The Wine Pages: Homebrew winemaking
If, like me, you have access to unlimited supplies of apple during the autumn, your thoughts naturally turn to making cider and apple wine. To do this you need to extract the juice from the apples. Most cider makers do this in a two phase process. First, the apples must be crushed or ground by a machine (known as an apple scratter) and then the pulp must be run into the press, and the juice extracted.
The purpose of the apple scratter is to grind up the apples, and smash up the cell structure to help extract the juice - you are not trying to make baby food - the required consistency is more like grated apple, rather than something you've put through the blender.
Apples are quite hard and require a lot of force, so some kind of mechanical device is called for. Commercially available crushers are usually very expensive, for example, so naturally we want to make our own apple crusher for home cider and apple wine making.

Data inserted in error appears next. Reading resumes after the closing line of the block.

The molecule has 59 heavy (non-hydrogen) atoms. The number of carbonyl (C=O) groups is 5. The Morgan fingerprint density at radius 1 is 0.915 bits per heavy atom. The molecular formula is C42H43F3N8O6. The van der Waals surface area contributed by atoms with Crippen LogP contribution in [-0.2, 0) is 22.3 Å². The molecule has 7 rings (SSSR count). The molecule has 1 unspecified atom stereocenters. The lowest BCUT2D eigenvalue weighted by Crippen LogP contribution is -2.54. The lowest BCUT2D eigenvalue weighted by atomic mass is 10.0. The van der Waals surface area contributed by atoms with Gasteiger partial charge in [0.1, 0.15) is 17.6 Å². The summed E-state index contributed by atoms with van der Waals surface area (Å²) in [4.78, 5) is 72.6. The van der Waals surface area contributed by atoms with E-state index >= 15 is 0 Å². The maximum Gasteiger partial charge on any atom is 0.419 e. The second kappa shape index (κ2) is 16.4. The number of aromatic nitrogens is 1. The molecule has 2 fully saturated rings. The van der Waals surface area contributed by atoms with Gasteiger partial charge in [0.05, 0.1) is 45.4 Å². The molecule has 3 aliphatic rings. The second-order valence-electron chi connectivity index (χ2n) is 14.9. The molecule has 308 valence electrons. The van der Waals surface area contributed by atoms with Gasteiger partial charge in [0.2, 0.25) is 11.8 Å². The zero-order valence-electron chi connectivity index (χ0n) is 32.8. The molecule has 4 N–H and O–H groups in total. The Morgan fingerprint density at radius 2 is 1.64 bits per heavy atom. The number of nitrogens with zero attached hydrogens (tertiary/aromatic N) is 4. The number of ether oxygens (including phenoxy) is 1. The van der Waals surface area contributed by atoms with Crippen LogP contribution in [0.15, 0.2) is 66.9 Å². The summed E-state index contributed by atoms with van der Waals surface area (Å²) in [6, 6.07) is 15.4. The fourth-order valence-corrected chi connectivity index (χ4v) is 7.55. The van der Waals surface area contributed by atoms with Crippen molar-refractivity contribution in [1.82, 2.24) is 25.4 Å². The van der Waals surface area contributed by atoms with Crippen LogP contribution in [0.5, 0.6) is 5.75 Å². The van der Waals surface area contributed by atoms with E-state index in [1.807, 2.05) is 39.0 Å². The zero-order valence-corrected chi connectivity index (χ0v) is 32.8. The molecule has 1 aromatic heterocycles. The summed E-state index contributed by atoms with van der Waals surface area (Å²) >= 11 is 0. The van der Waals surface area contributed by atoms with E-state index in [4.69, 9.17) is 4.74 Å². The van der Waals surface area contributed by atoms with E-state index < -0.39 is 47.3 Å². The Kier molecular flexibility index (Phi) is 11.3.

Most of the designs I have seen involve a drum, usually of wood, with screws in it, mounted in a hopper. The drum is driven from a motor, and the apples are drawn in by the screws and smashed against the sides of the hopper and ground up by the screws.
I found that getting hold of a suitable bit of wood was very difficult. Most supplier wanted a stupid amount of money for a suitable lump of wood. I don't like wood - it soaks up water, it splits and I like metalwork :).
First I decided that a roller for my apple crusher could be made using a bit of drainpipe filled with concrete. Whilst pondering this idea, I was gazing around my workshop and saw a nice neat row of stainless steel coffee tins lining the top shelf, full of nails and screws etc. This metal cans are about 10 inches high and 6 inches in diameter. I decided this was perfect.
I drilled the sides with small holes - about 120 holes. I cut a round hole of 20mm in the top and bottom of the drum to take the axle, which was a 20mm by 18 inches steel bar I pinched from a skip outside a local engineering company.
Ebay provided a couple of pillow bearing blocks. The tin was filled with concrete around the axle, and the 120 stainless steel screws screwed into the concrete. Once set, the whole thing was rock hard and the screws very firm.
All you need to do is attach a wooden box to funnel the apples, attach an electric drill to the crusher axle and off you go!